Varsity Math 77


This past Tuesday, Coach Newton was honored as a special guest at the National Museum of Mathematics’ MoMath Masters tournament, held in Tribeca (the TRIangular area BElow CAnal street) in Manhattan. The students congratulate the coach by posing some problems about areas related to triangles.



Trial Squares

Jess experiments with two different ways that a square can be inscribed into the same isosceles right triangle: In one way, two of the square’s sides lie exactly along the two legs of the triangle, and one of its vertices just touches the hypotenuse. The other way, one of its sides lies exactly along the hypotenuse, and two of its vertices just touch the legs of the triangle. For the triangle under consideration, Jess notices that the area of the larger of these two squares is 576.

What is the area of the smaller of the two squares?


Four of Six

Triangle ABC is divided into six smaller triangles by three line segments from the vertices, all through the same interior point, as shown. Some of the areas of the smaller triangles are given in the diagram.

What is the area of triangle ABC?


Solutions to week 76

Unleash Your Inner Rectangle.UnleashYourInnerRectangle The accompanying figure shows quadrilateral ABCD with midpoint rectangle EFGH, as well as point K, the intersection of the two diagonals AC and BD. Since AH is half of AD and AE is half of AB, triangle AHE is similar to triangle ADB. That means that angle AHE is equal to angle ADB, so lines HE and BD are parallel. Reasoning similarly about triangles BEF and BAC, we conclude that lines EF and AC are parallel. Since HE and EF are adjacent sides of a rectangle, they are perpendicular, so BD and AC are perpendicular as well. In particular, triangle ABK is a right triangle; since one acute angle CAB is given as 17 degrees, the other one ABD is 73 degrees.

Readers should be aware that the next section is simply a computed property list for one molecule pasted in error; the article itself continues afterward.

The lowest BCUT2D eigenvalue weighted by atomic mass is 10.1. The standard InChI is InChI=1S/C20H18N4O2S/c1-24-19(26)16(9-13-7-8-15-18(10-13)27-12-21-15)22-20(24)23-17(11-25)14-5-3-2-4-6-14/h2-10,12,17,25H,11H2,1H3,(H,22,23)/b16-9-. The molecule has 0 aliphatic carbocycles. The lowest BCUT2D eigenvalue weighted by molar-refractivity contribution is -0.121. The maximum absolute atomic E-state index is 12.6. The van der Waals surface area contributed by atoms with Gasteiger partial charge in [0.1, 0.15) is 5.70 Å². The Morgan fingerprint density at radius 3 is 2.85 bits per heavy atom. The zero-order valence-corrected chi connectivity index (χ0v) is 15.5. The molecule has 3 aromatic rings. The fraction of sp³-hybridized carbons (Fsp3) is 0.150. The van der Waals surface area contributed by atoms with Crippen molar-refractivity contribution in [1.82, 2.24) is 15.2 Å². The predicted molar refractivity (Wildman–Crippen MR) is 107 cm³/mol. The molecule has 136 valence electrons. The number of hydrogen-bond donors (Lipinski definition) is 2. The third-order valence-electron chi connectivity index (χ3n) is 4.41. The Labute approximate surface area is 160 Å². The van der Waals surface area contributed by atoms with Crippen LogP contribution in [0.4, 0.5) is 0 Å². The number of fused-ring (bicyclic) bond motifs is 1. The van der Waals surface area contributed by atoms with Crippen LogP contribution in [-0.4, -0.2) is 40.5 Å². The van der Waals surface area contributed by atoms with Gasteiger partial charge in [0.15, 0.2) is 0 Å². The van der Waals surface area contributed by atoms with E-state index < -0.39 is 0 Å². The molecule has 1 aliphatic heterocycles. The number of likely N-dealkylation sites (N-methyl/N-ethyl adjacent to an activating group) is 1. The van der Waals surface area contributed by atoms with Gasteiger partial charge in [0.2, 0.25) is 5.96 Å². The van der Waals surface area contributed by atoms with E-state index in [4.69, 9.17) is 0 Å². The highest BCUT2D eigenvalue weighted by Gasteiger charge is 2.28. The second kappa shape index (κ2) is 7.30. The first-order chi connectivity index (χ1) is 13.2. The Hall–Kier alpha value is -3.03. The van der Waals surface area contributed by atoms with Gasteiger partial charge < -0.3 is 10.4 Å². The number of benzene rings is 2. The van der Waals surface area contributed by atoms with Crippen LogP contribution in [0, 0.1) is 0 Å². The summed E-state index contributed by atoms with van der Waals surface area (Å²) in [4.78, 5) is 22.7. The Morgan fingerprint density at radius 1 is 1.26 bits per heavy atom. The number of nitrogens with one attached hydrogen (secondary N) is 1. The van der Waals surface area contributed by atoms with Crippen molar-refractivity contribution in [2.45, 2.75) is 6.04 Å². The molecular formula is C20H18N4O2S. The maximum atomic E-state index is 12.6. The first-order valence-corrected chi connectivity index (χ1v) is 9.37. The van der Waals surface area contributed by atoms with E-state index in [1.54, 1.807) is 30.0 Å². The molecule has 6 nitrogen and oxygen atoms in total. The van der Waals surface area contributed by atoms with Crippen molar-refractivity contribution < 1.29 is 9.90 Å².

Pent-up-gon.Pent-up-gon The diagram shows pentagon ABCDE with midpoint regular pentagon FGHJK, as well as auxiliary lines AC, CE, EB, BD, and DA. Reasoning about similar triangles just as in the previous problem, we see that these auxiliary lines are each parallel to, and twice as long as, FG, HJ, KF, GH, and JK, respectively. Thus all of the auxiliary lines are equal, and given they make the same angles to each other as the sides of the regular pentagon FGHJK do, the entire dashed figure is a regular pentagram. But the vertices of a regular pentagram form a regular pentagon, so BC = CD, and the ratio asked for is one.

Recent Weeks

Week 76: Unleash Your Inner Rectangle & Pent-up-gon, solutions to Some Difference & In Your Prime

Week 75: Some Difference & In Your Prime, solutions to Frequent Figures & Doubled Digit

Week 74: Frequent Figures & Doubled Digit, solutions to Small Sudoku & Puny Pegs

Week 73: Small Sudoku & Puny Pegs, solutions to The Second Bisection & The Third Circle

Week 72: The Second Bisection & The Third Circle, solutions to Eye Like It & Pythagorean Poster

Links to all of the puzzles and solutions are on the Complete Varsity Math page.

Come back next week for answers and more puzzles.